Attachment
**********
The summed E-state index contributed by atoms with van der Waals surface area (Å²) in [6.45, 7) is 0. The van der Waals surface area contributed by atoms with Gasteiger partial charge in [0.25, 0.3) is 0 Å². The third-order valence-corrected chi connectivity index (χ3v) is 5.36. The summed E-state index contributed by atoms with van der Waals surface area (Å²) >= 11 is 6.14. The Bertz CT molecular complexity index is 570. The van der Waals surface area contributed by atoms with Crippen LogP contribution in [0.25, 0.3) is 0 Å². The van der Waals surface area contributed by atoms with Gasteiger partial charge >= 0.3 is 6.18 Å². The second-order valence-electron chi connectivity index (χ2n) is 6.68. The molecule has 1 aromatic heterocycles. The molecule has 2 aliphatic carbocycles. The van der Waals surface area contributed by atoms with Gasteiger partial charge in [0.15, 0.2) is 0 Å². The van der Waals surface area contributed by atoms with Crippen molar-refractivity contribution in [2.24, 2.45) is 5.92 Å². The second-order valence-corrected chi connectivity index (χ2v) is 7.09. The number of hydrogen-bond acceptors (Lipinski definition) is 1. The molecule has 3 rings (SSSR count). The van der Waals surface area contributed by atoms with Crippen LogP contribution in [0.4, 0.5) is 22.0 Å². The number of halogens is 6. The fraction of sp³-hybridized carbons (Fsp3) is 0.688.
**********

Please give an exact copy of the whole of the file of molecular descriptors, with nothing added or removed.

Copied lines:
The summed E-state index contributed by atoms with van der Waals surface area (Å²) in [6.45, 7) is 0. The van der Waals surface area contributed by atoms with Gasteiger partial charge in [0.25, 0.3) is 0 Å². The third-order valence-corrected chi connectivity index (χ3v) is 5.36. The summed E-state index contributed by atoms with van der Waals surface area (Å²) >= 11 is 6.14. The Bertz CT molecular complexity index is 570. The van der Waals surface area contributed by atoms with Crippen LogP contribution in [0.25, 0.3) is 0 Å². The van der Waals surface area contributed by atoms with Gasteiger partial charge >= 0.3 is 6.18 Å². The second-order valence-electron chi connectivity index (χ2n) is 6.68. The molecule has 1 aromatic heterocycles. The molecule has 2 aliphatic carbocycles. The van der Waals surface area contributed by atoms with Gasteiger partial charge in [0.15, 0.2) is 0 Å². The van der Waals surface area contributed by atoms with Crippen molar-refractivity contribution in [2.24, 2.45) is 5.92 Å². The second-order valence-corrected chi connectivity index (χ2v) is 7.09. The number of hydrogen-bond acceptors (Lipinski definition) is 1. The molecule has 3 rings (SSSR count). The van der Waals surface area contributed by atoms with Crippen LogP contribution in [0.4, 0.5) is 22.0 Å². The number of halogens is 6. The fraction of sp³-hybridized carbons (Fsp3) is 0.688.